‘Project Volterra’ review: Microsoft’s $600 Arm PC that barely sucks

Microsoft recently released two new systems based on Qualcomm’s Arm processors. The first, a 5G version of the Surface Pro 9, was mostly panned by reviewers, with software compatibility a major issue even after two generations of the arm-powered Surface Pro X. The second is the $600 Windows 2023 SDK, previously known as the much cooler “Project Volterra” and it should help solve this software problem.

Microsoft has tried making Arm Windows dev boxes before, namely the $219 ECS LIVA QC710, which it started selling about a year ago (it’s no longer for sale, at least not in the Microsoft Store). But with its 4GB of memory, 64GB of pokey storage and underpowered Snapdragon 7c processor, it was like revisiting the bad days of netbooks. Maybe you could do some basic navigation on it. But the work itself, even for someone like me who mostly works with medium resolution text and photos all day? None.

The 2023 Dev Kit is almost three times as expensive, but the hardware is powerful enough for most just feels like a typical mid-range mini-desk in everyday life. Freed from the constraints of raw hardware, the machine greatly facilitates the evaluation of remaining Windows-on-Arm Software borders. For this review, we won’t be using it as a developer box, but it gives us a good chance to gauge where the Windows-on-Arm project currently stands, both in terms of hardware and software, especially compared to the Mac , it other hardware and software ecosystem that makes a much cleaner, broader, and more graceful transition from x86 software to Arm.

A surface in all but name

Microsoft doesn’t sell the developer kit as a Surface device because it’s not intended to be a machine for regular PC users. However, there is a lot of surface in its DNA.

It starts with its design. It’s a piece of good-feeling black plastic on a metal frame with a Microsoft logo printed on top; it’s smaller than a Mac mini (which, if you’re not familiar, had the same physical dimensions for 12 years), but if Microsoft had set out to create a Surface-branded Mac mini clone, it probably wouldn’t be much different.

One of the reasons the device is smaller is that it uses an external 90W power supply, whereas the Mac mini’s power supply is inside the case. This stems from how Microsoft appears to have assembled the dev kit – the Mac mini’s internals were designed specifically for their case, while the dev kit appears to be literally a Surface Pro 9 with a 5G motherboard with an enclosure built around it. In that way, it looks less like the Mac mini and more like Apple Silicon’s “developer transition kit,” which adapted the guts of the Pro-ish iPad into a Mac mini-shaped case.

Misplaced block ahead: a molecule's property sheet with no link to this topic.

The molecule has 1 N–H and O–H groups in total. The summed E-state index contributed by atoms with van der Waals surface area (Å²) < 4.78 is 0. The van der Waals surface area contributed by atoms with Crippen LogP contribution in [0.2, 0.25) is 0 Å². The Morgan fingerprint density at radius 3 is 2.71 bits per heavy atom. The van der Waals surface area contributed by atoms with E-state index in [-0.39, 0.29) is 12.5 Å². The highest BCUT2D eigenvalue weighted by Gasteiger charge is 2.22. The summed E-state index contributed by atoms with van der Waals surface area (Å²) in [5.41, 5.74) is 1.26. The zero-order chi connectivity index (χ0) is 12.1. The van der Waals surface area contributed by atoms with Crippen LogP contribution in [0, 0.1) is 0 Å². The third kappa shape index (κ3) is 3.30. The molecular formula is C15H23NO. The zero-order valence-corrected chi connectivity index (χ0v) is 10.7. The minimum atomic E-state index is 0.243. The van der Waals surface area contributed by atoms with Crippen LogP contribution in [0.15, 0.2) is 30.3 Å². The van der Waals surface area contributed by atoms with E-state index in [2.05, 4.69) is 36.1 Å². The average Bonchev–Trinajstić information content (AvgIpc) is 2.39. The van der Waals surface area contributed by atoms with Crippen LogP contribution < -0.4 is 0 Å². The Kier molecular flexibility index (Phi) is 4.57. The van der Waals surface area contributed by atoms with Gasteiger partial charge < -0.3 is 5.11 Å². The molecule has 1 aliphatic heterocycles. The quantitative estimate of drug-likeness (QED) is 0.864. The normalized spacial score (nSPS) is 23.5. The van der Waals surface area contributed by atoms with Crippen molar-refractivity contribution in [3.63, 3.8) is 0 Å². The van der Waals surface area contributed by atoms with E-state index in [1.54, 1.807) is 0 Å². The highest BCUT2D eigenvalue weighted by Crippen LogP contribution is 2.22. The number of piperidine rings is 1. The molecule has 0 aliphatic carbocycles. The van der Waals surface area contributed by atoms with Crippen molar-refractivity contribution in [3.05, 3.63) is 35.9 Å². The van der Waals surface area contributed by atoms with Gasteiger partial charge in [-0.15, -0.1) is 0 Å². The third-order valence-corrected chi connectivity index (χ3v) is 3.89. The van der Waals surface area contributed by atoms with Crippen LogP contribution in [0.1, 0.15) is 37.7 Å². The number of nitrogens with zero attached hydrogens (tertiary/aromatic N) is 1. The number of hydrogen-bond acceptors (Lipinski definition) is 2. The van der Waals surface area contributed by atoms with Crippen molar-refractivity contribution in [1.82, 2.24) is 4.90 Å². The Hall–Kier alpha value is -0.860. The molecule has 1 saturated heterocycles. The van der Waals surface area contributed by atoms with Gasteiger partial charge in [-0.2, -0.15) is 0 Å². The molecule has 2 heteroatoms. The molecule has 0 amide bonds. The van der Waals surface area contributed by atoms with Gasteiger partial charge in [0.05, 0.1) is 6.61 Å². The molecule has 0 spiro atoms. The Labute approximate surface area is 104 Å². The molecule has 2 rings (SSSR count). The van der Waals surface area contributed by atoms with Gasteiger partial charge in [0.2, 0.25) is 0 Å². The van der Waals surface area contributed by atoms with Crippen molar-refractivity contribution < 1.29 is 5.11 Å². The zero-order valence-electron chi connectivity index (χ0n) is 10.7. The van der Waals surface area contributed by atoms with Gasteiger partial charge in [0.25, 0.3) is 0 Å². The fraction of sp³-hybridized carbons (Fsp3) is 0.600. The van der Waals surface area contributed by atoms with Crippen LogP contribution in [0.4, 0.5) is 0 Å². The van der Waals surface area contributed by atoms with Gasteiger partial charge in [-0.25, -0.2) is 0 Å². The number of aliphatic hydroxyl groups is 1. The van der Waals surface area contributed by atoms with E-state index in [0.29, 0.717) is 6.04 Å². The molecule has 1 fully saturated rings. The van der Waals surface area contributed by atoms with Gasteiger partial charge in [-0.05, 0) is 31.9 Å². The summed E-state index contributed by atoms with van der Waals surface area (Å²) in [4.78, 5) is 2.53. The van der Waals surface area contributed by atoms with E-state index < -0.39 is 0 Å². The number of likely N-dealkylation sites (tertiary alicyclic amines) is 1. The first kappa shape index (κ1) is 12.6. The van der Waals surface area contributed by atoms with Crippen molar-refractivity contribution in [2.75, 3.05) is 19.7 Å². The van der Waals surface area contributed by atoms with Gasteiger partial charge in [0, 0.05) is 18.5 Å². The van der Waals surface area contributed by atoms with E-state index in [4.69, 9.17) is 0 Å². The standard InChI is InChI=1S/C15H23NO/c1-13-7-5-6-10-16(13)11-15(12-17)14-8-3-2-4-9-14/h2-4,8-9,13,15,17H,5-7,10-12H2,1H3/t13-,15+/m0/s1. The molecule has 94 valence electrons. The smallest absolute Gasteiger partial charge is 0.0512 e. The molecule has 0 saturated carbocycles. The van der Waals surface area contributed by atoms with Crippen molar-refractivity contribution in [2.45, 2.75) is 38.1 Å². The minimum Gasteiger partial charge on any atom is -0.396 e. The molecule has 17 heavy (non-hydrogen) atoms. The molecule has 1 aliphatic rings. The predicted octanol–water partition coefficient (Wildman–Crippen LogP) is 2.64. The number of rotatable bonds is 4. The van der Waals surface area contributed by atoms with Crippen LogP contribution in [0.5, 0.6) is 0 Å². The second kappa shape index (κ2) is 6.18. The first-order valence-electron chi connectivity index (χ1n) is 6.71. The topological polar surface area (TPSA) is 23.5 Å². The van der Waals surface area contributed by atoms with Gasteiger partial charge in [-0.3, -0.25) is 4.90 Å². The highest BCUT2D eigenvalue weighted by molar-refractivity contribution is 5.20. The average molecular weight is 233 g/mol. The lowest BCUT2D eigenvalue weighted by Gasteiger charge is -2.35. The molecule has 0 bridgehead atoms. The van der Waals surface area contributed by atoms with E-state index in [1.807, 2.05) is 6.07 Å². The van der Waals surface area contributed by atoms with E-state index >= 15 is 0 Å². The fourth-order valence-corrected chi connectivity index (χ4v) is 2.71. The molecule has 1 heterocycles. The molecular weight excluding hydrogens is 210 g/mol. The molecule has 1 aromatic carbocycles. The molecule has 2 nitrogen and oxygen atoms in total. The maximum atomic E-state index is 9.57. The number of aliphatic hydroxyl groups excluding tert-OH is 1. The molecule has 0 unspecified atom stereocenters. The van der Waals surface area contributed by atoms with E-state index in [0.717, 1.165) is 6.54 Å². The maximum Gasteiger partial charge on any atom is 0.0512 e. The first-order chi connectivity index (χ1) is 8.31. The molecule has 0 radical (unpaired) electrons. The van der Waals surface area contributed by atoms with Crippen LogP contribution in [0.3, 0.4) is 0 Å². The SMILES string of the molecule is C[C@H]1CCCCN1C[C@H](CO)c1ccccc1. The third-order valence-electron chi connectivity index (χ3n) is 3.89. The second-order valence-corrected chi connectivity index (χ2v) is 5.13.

The most obvious giveaway is a bunch of unused connectors visible at the top right of the card when you remove the bottom of the dev kit – these will be used to power a display and other internal peripherals in a Surface device, but remain unused in SDK. The two USB-C ports (again a Surface Hold, with identical placement and space between them) are the only ones built into the board, while the Ethernet port, USB-A ports, mini DisplayPort and rear power jack are all integrated into one separate panel. (The fact that it’s a Surface Pro clone also means the developer kit doesn’t have a headphone jack.) Firmware and driver updates pulled from Windows Update are also Surface-branded.

The dev kit can connect up to three displays at once using its mini DisplayPort and USB-C ports, and up to two of them can be 4K displays at 60Hz (rates Refresh rates faster than 60Hz are available at lower resolutions , but 60Hz seems to be the hard ceiling at 4K). Microsoft says DisplayPort is the one you should use for the primary display, and it’s the only one that will show a signal when you adjust the box’s UEFI firmware settings, also likely a holdover from its Surface roots — the internal display in a Surface would probably be connected to an internal Embedded DisplayPort (eDP) connector, which would work the same way.

The only component that can be upgraded in the SDK is the 512GB SSD, which is a short M.2 2230 drive like the ones Microsoft uses in other Surfaces. A typical M.2 2280 SSD would be fine, although you’ll have to figure out how to hold it in place yourself since there’s no built-in spacer for it. The rationale for using a small, short SSD in the first place is probably the same as recycling a Surface motherboard – cheaper to recycle one thing than to design and pay for something completely different, especially in what is likely to be a product with low volume.

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